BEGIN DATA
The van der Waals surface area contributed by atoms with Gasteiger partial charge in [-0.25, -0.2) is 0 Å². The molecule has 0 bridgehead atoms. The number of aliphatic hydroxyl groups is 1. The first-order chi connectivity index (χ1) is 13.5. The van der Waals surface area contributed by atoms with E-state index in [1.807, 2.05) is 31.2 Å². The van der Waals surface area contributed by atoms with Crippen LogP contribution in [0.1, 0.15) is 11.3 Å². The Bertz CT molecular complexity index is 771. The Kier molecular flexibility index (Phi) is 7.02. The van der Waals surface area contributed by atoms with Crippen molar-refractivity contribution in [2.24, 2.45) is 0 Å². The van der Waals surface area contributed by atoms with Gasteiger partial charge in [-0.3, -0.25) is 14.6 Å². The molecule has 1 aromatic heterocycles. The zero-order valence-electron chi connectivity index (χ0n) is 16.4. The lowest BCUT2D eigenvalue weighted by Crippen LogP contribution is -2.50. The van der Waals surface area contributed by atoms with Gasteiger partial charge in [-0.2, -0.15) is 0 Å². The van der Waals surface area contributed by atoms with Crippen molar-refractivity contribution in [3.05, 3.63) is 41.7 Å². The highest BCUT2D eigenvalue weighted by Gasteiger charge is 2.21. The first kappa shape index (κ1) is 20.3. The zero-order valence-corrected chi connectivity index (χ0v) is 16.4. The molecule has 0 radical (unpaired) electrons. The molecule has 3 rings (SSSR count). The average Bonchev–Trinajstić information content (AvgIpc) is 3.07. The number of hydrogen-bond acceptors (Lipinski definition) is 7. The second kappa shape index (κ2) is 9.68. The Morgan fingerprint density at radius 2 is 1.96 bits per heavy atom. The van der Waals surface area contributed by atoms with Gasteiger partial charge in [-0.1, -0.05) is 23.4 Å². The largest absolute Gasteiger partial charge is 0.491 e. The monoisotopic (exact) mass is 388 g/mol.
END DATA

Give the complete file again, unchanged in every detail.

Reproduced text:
The van der Waals surface area contributed by atoms with Gasteiger partial charge in [-0.25, -0.2) is 0 Å². The molecule has 0 bridgehead atoms. The number of aliphatic hydroxyl groups is 1. The first-order chi connectivity index (χ1) is 13.5. The van der Waals surface area contributed by atoms with E-state index in [1.807, 2.05) is 31.2 Å². The van der Waals surface area contributed by atoms with Crippen LogP contribution in [0.1, 0.15) is 11.3 Å². The Bertz CT molecular complexity index is 771. The Kier molecular flexibility index (Phi) is 7.02. The van der Waals surface area contributed by atoms with Crippen molar-refractivity contribution in [2.24, 2.45) is 0 Å². The van der Waals surface area contributed by atoms with Gasteiger partial charge in [-0.3, -0.25) is 14.6 Å². The molecule has 1 aromatic heterocycles. The zero-order valence-electron chi connectivity index (χ0n) is 16.4. The lowest BCUT2D eigenvalue weighted by Crippen LogP contribution is -2.50. The van der Waals surface area contributed by atoms with Gasteiger partial charge in [-0.2, -0.15) is 0 Å². The van der Waals surface area contributed by atoms with Crippen molar-refractivity contribution in [3.05, 3.63) is 41.7 Å². The highest BCUT2D eigenvalue weighted by Gasteiger charge is 2.21. The first kappa shape index (κ1) is 20.3. The zero-order valence-corrected chi connectivity index (χ0v) is 16.4. The molecule has 0 radical (unpaired) electrons. The molecule has 3 rings (SSSR count). The average Bonchev–Trinajstić information content (AvgIpc) is 3.07. The number of hydrogen-bond acceptors (Lipinski definition) is 7. The second kappa shape index (κ2) is 9.68. The Morgan fingerprint density at radius 2 is 1.96 bits per heavy atom. The van der Waals surface area contributed by atoms with Gasteiger partial charge in [-0.1, -0.05) is 23.4 Å². The largest absolute Gasteiger partial charge is 0.491 e. The monoisotopic (exact) mass is 388 g/mol.